Sporting half a dozen Bernie buttons and holding a lit cigarette between her orange fingernails, Kim Heslin said outside the convention center that she was sold on Sanders.

“He’s trying to push for single payer and that’s something I believe in very much,” said the Colorado native from Aurora. She’s a medical biller and sees the “outrageous crisis” that most of the public is not aware of.

“You know somebody got sick. It’s not like they went and racked up a credit card.”

Heslin said she's confident Sanders will win the Democratic nomination — but if he doesn’t, come November, she’ll be writing him in on the ballot.

“Honestly, I don't see myself voting for any of these corporate Democrats or Trump. Definitely not."

Alex Maldonado said he was “trepidatiously excited” to attend his first political rally, although he isn't a strong Bernie supporter and was leaning toward Warren.

Maldonado said the primaries are about people getting to know the candidates, but also about the party getting to know what its base values.

As an example, Maldonado said, Biden, the Democrats’ establishment candidate, wouldn't even have mentioned Medicare for All four years ago.

“It’s also about moving the needle forward," he said.

Polling in the state has been scarce, but an August survey of likely primary voters found Sanders, Biden and Massachusetts Sen. Elizabeth Warren bunched at the top. That was months before Bloomberg entered the race and began pouring millions of dollars into advertising, and established an extensive field organization to chase ballots.

Since voting began earlier this month, two centrist Democrats have emerged as contenders in Colorado after strong showings in Iowa and New Hampshire: Minnesota Amy Klobuchar and former South Bend, Indiana, Mayor Pete Buttigieg, who holds the lead in delegates.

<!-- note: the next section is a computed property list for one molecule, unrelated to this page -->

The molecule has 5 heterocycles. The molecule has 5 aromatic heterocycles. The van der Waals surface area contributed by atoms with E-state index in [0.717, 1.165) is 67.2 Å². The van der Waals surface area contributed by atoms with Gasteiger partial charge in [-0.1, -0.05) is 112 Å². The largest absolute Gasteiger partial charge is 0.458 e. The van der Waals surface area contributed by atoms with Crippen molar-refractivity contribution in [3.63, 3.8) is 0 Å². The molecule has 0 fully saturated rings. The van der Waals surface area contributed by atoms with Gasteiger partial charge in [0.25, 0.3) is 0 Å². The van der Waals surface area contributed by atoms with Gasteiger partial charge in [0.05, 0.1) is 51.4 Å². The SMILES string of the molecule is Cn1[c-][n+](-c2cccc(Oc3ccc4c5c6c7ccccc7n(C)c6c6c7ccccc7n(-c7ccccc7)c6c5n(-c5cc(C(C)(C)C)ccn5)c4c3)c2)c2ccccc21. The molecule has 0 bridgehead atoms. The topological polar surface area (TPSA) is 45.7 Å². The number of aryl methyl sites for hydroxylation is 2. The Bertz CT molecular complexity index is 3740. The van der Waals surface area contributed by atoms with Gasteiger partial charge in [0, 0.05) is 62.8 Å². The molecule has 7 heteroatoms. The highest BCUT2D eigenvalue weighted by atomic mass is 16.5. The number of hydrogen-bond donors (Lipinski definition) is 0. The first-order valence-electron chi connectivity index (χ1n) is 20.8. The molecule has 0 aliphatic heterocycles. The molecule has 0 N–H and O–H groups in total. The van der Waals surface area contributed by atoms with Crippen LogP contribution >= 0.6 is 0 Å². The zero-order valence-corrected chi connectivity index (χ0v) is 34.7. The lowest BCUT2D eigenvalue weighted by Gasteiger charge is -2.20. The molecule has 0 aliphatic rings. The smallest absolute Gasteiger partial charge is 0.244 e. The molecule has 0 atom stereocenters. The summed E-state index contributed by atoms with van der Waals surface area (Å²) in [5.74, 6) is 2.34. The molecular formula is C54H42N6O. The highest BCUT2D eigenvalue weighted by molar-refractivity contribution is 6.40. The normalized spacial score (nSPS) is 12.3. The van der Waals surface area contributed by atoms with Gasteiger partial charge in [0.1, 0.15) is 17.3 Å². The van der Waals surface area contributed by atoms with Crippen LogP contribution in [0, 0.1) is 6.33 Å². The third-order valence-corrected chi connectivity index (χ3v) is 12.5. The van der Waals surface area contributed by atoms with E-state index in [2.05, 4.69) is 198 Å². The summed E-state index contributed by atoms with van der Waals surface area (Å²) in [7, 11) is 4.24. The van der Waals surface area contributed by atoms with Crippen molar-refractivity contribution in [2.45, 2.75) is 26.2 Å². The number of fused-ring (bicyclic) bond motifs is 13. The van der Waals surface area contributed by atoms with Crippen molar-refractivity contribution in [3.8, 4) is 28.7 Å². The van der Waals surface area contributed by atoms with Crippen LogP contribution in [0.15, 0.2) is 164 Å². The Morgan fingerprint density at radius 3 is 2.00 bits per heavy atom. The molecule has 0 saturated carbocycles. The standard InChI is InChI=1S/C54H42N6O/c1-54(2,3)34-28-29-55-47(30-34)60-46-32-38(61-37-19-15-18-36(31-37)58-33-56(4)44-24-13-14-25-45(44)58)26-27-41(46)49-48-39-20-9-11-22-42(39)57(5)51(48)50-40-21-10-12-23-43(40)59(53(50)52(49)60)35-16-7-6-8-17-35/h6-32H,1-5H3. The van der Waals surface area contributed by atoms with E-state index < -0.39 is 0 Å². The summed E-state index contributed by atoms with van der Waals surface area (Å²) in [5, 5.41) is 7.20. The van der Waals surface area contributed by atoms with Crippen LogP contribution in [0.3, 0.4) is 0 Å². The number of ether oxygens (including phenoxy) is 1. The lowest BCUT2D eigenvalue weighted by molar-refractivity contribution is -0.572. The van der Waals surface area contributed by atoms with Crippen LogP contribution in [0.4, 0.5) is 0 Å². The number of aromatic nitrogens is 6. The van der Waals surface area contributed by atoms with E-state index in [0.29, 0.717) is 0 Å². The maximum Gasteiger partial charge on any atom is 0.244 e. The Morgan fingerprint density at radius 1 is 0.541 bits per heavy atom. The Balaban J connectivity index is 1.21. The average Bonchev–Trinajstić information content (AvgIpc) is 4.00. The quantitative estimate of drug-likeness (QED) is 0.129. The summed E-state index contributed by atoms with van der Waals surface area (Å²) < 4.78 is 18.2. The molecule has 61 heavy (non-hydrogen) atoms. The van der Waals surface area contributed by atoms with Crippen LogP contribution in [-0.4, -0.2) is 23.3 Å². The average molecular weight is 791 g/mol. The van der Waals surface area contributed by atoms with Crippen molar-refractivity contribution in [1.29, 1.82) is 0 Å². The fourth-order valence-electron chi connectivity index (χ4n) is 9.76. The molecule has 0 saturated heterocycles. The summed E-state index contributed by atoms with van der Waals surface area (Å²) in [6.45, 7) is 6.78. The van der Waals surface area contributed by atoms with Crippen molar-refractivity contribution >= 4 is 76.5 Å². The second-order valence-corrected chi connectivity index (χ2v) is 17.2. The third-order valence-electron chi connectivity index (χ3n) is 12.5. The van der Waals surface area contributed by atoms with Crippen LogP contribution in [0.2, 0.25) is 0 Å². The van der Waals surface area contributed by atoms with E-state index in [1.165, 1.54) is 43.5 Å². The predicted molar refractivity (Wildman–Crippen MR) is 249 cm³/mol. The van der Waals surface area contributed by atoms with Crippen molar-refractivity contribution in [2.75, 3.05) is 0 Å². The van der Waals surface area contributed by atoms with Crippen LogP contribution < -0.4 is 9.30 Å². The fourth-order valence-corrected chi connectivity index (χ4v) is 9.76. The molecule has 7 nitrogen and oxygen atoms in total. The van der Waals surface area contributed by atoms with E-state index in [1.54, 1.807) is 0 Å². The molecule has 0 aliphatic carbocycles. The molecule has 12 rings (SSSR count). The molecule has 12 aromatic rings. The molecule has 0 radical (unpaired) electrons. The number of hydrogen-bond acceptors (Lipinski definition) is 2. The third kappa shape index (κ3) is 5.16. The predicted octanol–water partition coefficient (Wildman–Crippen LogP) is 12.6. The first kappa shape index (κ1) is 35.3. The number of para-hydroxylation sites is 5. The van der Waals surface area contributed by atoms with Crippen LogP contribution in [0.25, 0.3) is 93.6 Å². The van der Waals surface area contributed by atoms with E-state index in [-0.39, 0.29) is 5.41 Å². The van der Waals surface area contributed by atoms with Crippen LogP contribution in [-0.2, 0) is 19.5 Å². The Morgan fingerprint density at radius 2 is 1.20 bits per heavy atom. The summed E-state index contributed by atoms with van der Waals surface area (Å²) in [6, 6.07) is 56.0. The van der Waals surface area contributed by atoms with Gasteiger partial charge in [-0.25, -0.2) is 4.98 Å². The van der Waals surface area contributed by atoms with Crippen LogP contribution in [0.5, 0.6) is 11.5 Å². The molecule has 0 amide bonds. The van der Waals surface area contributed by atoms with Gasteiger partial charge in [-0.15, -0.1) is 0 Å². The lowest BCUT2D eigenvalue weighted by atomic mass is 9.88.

Presidential candidates are swarming Colorado as voters start to return ballots, which went in the mail to voters last week and are due to election officials by March 3.

Bloomberg visited a campaign office in Denver on Feb. 1, and Biden is attending a private fundraiser in Denver on Monday. Buttigieg plans to hold a town hall in Aurora on Saturday, and Warren  is holding a town hall in Denver on Feb. 23.

Trump, who doesn't face significant opposition in the Republican primary, plans to hold a rally on Thursday in Colorado Springs with U.S. Sen. Cory Gardner.

National Republicans ripped Sanders' "extreme socialist agenda" in a statement to Colorado Politics.

"Coloradans already made it loud and clear they have zero interest in Bernie Sanders' government takeover of health care," said Kyle Kohli, the Republican National Committee spokesman for Colorado. "Sanders' extreme socialist agenda doesn't stand a chance in a state like Colorado where voters constantly opposed statewide tax increases."

Rachel Lorenz contributed to this report.

(0) comments

Welcome to the discussion.

Keep it Clean. Please avoid obscene, vulgar, lewd, racist or sexually-oriented language.
Don't Threaten. Threats of harming another person will not be tolerated.
Be Truthful. Don't knowingly lie about anyone or anything.
Be Nice. No racism, sexism or any sort of -ism that is degrading to another person.
Be Proactive. Use the 'Report' link on each comment to let us know of abusive posts.
Share with Us. We'd love to hear eyewitness accounts, the history behind an article.